By Margarita Nahapetyan
Mothers who work part-time are raising much healthier kids when compared to mothers who stay at home or those who have a full-time job, a new Australian study has found.
Researchers from the University of New England in New South Wales Tlooked at 4,500 preschool children and discovered that the offspring of mothers who worked part-time consumed less junk food, watched about an hour less television, spent more time exercising, watched less junk food advertising, and were less likely to be overweight or obese.
For the study purposes, the investigators carried out face-to-face interviews with mothers and measured their child's or children's height and weight when they were between 4 and 5 years old, and again two years later at ages between 6 and 7 years old.
The study authors assume that the surprising findings may be driven by part-time mothers being more conscientious on the days they are not working and are at home to care for their kids. This could explain why they restrict television watching and eating unhealthy food more than other moms do, at the same time ensuring that their kids spend more time exercising and being physically active.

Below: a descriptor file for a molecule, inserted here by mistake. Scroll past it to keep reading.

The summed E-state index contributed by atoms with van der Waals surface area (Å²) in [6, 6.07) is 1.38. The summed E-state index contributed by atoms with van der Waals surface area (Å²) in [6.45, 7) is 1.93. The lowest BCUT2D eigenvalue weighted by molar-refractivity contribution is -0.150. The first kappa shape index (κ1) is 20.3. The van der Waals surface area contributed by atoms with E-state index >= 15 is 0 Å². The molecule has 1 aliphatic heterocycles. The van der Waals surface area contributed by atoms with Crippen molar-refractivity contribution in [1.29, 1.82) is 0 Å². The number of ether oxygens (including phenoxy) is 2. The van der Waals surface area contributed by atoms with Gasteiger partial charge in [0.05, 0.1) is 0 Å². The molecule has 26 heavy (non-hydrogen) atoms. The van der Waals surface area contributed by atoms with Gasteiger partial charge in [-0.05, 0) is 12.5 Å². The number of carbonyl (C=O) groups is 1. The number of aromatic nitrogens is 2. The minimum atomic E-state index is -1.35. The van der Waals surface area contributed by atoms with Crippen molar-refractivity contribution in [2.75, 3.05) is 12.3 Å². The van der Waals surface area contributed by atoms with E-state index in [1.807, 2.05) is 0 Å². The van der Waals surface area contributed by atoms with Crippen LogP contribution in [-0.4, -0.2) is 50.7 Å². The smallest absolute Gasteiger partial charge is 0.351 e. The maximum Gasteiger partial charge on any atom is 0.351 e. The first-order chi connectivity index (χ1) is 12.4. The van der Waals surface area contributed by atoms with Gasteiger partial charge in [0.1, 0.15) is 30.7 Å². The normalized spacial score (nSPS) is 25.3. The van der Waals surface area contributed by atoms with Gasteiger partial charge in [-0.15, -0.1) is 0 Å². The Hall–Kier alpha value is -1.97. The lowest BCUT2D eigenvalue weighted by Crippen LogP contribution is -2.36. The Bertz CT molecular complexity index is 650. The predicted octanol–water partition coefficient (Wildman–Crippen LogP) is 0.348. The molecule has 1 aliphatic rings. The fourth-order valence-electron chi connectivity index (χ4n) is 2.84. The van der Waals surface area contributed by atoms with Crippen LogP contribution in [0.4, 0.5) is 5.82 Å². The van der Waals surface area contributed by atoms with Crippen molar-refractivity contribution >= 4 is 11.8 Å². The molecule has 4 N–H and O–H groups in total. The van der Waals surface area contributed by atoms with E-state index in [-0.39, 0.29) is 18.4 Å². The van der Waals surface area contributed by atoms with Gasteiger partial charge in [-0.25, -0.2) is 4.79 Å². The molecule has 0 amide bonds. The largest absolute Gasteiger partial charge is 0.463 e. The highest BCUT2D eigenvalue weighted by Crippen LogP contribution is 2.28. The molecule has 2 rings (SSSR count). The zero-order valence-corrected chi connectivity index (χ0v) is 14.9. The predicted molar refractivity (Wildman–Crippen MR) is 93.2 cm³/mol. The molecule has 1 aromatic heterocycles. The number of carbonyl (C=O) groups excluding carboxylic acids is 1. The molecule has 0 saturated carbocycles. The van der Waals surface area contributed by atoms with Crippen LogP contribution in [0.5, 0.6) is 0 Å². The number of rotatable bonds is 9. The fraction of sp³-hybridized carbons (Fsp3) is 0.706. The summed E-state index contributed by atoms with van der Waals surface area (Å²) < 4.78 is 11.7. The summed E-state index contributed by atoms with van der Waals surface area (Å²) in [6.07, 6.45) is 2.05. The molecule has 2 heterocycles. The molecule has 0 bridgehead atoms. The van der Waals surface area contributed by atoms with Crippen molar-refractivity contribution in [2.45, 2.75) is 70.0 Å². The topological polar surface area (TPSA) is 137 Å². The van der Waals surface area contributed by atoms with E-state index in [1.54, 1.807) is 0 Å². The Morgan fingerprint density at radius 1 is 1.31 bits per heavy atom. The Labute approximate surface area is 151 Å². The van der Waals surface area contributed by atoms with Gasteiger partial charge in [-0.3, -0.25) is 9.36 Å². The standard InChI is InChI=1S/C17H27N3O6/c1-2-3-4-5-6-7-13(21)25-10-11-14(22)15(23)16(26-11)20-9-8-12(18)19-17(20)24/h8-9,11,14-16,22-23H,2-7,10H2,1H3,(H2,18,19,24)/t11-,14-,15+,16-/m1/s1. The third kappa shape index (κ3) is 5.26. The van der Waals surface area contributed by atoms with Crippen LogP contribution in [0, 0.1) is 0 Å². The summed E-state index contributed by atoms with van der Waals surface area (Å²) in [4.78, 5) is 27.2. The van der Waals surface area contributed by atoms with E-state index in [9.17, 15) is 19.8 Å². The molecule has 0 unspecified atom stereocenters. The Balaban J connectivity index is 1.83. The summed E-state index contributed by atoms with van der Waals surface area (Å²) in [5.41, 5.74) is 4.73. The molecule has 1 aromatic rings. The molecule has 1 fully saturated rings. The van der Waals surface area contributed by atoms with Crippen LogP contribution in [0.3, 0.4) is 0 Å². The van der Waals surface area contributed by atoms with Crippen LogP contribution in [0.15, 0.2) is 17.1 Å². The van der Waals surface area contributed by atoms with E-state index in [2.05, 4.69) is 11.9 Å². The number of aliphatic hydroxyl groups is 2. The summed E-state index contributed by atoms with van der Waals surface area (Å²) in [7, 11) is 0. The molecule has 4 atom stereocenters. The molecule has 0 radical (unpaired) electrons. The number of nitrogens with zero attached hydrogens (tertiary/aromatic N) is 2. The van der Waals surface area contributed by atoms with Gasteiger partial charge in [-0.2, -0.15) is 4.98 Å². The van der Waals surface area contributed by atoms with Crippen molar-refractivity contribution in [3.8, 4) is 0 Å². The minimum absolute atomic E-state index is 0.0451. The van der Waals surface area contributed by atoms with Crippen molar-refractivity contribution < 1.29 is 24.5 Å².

Jan Nicholson, co-author of the study, an associate professor and principal research fellow at Melbourne's Murdoch Children's Research Institute, said that when women work part-time, there is obviously something about the way they run the house, and the way parents are taking care of their children that is protective. He said: "Although employment reduces the time parents spend at home, mothers go to considerable lengths to insulate time with their children. They reschedule activities, sleep less and allocate less time to personal care and leisure to ensure that time with children is protected."
The study has also revealed that women who have full-time jobs tend to have unhealthier kids. The reason why mothers who do not work and stay at home have overweight and less healthy kids, despite having more time to encourage healthy lifestyle, is not fully understood, and scientists say that more research is needed to be done in order to closer examine household dynamics.
Childhood obesity is a serious health problem that is gaining more and more importance in almost every country worldwide. Obesity in children is a major concern as it may result in obesity during adulthood and is associated with health conditions such as diabetes, high blood pressure, heart problems, respiratory problems and also problems with sleep. Obesity is also linked to depressive moods and low self-esteem.
The study "Do Working Mothers Raise Couch Potato Kids?" is scheduled for publishing in the international journal Social Science and Medicine next month.